Do Self-Published Book Authors Need A Literary Agent?

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***written by the Writer’s Relief Staff***

***Photo by Victor1558***

Back in the early days of self-publishing, it was generally held that self-published book authors did not need a literary agent.

Even today, many self-published authors choose to release their books on their own because they don’t want to pay the fees associated with literary agencies. Also, they want to keep a larger percentage of their royalties.

But something interesting is starting to happen in the publishing industry. Literary agents are increasingly willing to work with authors who prefer to self-publish—and who have little to no interest at all in traditional publishing.

This is not a widespread trend yet, but it is something to watch.

What Do Literary Agents Have To Do With Self-Publishing?

A literary agent might represent a self-published book in hopes that one day he or she can pitch it to a major New York publisher. Then, the literary agent would earn a standard 15% commission on the sale.

However, these days many writers don’t necessarily want their book to be handled by a major publisher, believing that they can make more money by publishing books themselves.

(Important Note: The writers who tend to take this position are often multi-published authors or writers who have an established readership. On average, a new author with a self-published book might only sell a few hundred copies.)

Not every literary agency is willing to work on self-published books. But since so many established writers are requesting help with self-publishing, more and more literary agents are adjusting their business models to fit the needs of their clients. Some literary agencies are willing to manage the writer’s self-publishing efforts.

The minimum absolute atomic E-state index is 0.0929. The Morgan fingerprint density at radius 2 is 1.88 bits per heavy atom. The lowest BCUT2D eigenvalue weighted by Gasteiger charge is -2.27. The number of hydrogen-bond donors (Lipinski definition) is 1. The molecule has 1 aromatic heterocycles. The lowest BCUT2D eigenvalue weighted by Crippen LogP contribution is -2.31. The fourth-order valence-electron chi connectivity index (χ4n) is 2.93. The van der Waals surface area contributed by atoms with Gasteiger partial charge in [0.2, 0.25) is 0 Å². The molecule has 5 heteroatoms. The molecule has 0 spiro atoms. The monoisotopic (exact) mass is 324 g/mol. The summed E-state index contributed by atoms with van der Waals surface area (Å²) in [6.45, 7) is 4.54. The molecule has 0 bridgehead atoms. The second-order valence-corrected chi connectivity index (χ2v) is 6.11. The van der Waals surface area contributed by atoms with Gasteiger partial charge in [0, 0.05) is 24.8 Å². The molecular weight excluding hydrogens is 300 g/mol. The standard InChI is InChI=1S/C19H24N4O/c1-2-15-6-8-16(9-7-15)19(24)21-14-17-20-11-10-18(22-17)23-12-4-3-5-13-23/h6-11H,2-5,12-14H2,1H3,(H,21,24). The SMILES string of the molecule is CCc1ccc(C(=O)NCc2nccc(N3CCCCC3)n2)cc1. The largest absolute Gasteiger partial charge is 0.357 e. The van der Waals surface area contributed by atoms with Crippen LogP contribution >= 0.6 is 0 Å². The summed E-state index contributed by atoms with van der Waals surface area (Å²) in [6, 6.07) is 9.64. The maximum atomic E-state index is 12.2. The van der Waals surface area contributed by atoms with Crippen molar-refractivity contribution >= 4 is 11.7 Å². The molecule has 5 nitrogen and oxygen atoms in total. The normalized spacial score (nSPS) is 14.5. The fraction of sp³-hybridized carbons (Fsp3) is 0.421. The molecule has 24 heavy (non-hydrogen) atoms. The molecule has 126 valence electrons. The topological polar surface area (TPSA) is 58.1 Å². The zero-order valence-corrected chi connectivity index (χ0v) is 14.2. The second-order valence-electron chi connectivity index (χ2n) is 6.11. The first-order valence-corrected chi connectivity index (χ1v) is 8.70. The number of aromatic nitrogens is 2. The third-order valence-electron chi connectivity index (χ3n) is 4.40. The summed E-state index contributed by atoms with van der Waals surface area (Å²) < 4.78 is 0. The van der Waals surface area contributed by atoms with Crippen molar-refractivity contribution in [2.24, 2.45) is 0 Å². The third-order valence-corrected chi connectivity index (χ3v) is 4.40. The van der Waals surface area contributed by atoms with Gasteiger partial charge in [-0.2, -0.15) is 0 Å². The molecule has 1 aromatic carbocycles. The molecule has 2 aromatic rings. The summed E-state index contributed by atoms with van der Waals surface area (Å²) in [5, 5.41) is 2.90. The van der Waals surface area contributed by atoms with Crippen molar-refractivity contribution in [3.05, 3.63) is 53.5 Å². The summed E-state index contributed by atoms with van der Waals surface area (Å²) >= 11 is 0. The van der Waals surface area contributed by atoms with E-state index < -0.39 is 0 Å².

And those that help writers self-publish their books take a commission for the work that they perform. At the moment, literary agents usually take 15% of profits to cover their time spent performing the services needed to get a self-published book on the shelves.

Any up-front publishing costs may be paid by the author or the agent—or split between the two. Both literary agent and author are banking on the success of the book.

Here Are Some Of The Services A Literary Agent May Do For A Writer Who Wants To Self-Publish

  • Review all contracts and modify them when possible
  • Handle the administrative work involved in self-publishing
  • Employ the best third-party professionals for cover art, copyediting, proofreading, etc.
  • Help the author make connections; the agent’s relationship with the marketing departments at major book retailers can help his/her clients’ books get the spotlight
  • Help the author transition from self-published to traditionally published if the author decides that’s what he or she wants to do (the agent will have intimate knowledge of the writer’s history and be able to negotiate a great deal)

Is It Worthwhile To Ask An Agent To Handle Your Self-Publishing Efforts?

For some writers, having an agent manage all of their self-publishing efforts works out great: It means they don’t have to do any of the legwork involved with publishing. They can focus on their writing.

Other authors who are self-published can be quite vocal against the new business model: Why pay an agent 15% of profits when you can do all the work involved in self-publishing by yourself?

Read more about the issue here: When Your Literary Agent Is Also Your Publisher.

If a literary agent you’ve queried with an unpublished manuscript wants to talk about representing you, be sure you mention any future interest in self-publishing if that is the direction in which you want your career to go. Since most literary agencies are still practicing the traditional model, he or she might not be able to help you self-publish.

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